Brand new SSDs do come with a higher speed, stability, performance, and reliability. But their performance reduces by passing time. After completing a few thousand cycles, the cells in SSD start deteriorating. However, it doesn't affect simple, everyday usage because these cells wear out after a very long time.
So, if your SSD is brand new, then it most probably doesn't lack the performance. You should avoid defragging such SSDs.
A normal computer user won't clean the entire SSD too frequently. After all, erasing all the data and files from the SSD and saving them back are time-consuming tasks. Remember, the defragging process reads all the data on your drive and then writes it back as required. As a result, it could affect the lifespan of the SSD.
Thus, if you want to improve or maintain the service life of your SSD, then you shouldn't defrag it regularly.
Now, most of you might have a question in mind - how to improve the performance of an SSD? If defragging is not a suitable choice, then what is the solution to optimize your SSD? If you want to find out defrag alternative for SSD, then check out the next section.
Well, the design and structure of SSDs are changed a lot over time. Now, they aren't as tiny and delicate as they used to be in the past. So, don't worry about issues, such as physical damage, wearing, etc. Moreover, you don't even need to visit the service center or install a third-party tool. You can comfortably optimize your SSD with a few clicks. Now, Windows 7/8/10 can automate the optimization process.
Remember, Windows automatically performs all necessary optimization tasks. If you want to optimize the SSD that you use with Windows XP or Vista, then you should enable the TRIM command manually. Fortunately, in Windows 7 and later versions, Windows now automatically enable the TRIM command for solid-state drives.
The process if further easy if you use Windows 8 or 10. These versions include the "Optimize Drives" application. You can follow the below steps to use this application for optimizing your SSD.
Step 1: Open the search box and write "optimize" in it. You will see the "Defragment and Optimize Drives" icon in the search result; click it.
Step 2: In the second step, choose the SSD disk that you want to optimize. After that, click "Optimize."
Step 3: You can also change the settings to enable scheduled optimization.
That's how you can use the Windows drive optimizer feature to optimize your SSD. As you can see, Windows 7/8/10 comes with a lot of features that help your SSD work to its complete potential.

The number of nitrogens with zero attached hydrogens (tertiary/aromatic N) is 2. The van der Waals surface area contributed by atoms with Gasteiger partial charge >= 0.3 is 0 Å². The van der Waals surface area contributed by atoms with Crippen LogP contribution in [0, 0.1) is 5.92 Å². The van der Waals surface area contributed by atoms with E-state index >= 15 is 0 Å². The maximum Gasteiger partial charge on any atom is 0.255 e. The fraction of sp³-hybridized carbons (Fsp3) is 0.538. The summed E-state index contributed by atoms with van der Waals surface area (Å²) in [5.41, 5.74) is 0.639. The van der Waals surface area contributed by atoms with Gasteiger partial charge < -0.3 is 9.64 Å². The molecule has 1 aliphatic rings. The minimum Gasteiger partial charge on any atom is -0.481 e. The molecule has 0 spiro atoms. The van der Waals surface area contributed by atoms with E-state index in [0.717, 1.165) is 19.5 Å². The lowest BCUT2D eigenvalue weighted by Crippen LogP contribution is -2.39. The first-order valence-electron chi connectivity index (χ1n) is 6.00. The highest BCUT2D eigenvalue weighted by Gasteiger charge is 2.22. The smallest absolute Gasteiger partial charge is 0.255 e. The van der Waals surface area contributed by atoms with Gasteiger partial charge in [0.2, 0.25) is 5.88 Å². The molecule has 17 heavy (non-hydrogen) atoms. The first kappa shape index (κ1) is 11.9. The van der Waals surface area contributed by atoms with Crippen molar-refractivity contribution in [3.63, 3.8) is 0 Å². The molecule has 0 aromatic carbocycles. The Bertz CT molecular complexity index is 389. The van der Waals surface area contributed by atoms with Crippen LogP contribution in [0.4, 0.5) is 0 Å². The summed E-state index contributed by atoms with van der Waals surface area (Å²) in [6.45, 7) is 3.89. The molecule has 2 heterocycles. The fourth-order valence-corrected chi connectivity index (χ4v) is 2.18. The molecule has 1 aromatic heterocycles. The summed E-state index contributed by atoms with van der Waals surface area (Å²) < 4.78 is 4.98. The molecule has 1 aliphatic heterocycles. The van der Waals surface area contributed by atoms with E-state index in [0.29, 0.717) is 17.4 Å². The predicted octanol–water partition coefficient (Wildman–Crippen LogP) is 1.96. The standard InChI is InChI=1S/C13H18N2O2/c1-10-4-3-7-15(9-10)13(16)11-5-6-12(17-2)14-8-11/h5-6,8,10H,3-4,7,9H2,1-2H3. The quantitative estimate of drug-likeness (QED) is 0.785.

As explained above, the SSDs don't contain mechanical parts such as read/write head and platters. It may raise several questions about the requirement of defragging in SSD. Well, defragging is not required. It is not going to affect your SSD in any way even if you don't perform it for several years. Here, we are going to cover some of the frequently asked questions about SSD defrag.
If you have a brand new SSD, then there won't be any fragments on the drive. Thus, you don't necessarily need to defrag that SSD before the installation of Windows 10. Likewise, if you have an old, used SSD, then Windows installation may erase the data from the target disk. Thus, make sure you take the backup of important files.
Defragmentation is a method that you should prefer for hard drives. Thus, it is best to avoid this method for SSDs. This method was essentially developed to combat an issue that has become mostly a no-problem in today's digital era. Thus, you should prefer optimization over defragmentation.
It depends on several factors, such as the SSD, the frequency of defragging, etc. The lifespan of the SSD's flash memory is very short. Besides, SSDs have a limited read/write cycles. Thus, if you keep the SSD busy by consistently performing the read/write operations, then it would certainly hurt the solid-state drive.
Today, we have thoroughly discussed the term -defragmentation. Many users get excited when they hear that defragging can boost the performance and responsiveness of their computers. However, defragging the hard drive has benefits doesn't mean that you should defrag SSD too.
If you defrag an SSD, then it could affect its service lifespan and shorten it. That's because solid-state drives don't have any moving mechanical parts similar to hard disks. Also, SSDs already have a better performance that they don't need any extra step to further improve it. Instead, you can try to optimize your SSD if you seek more speed and performance.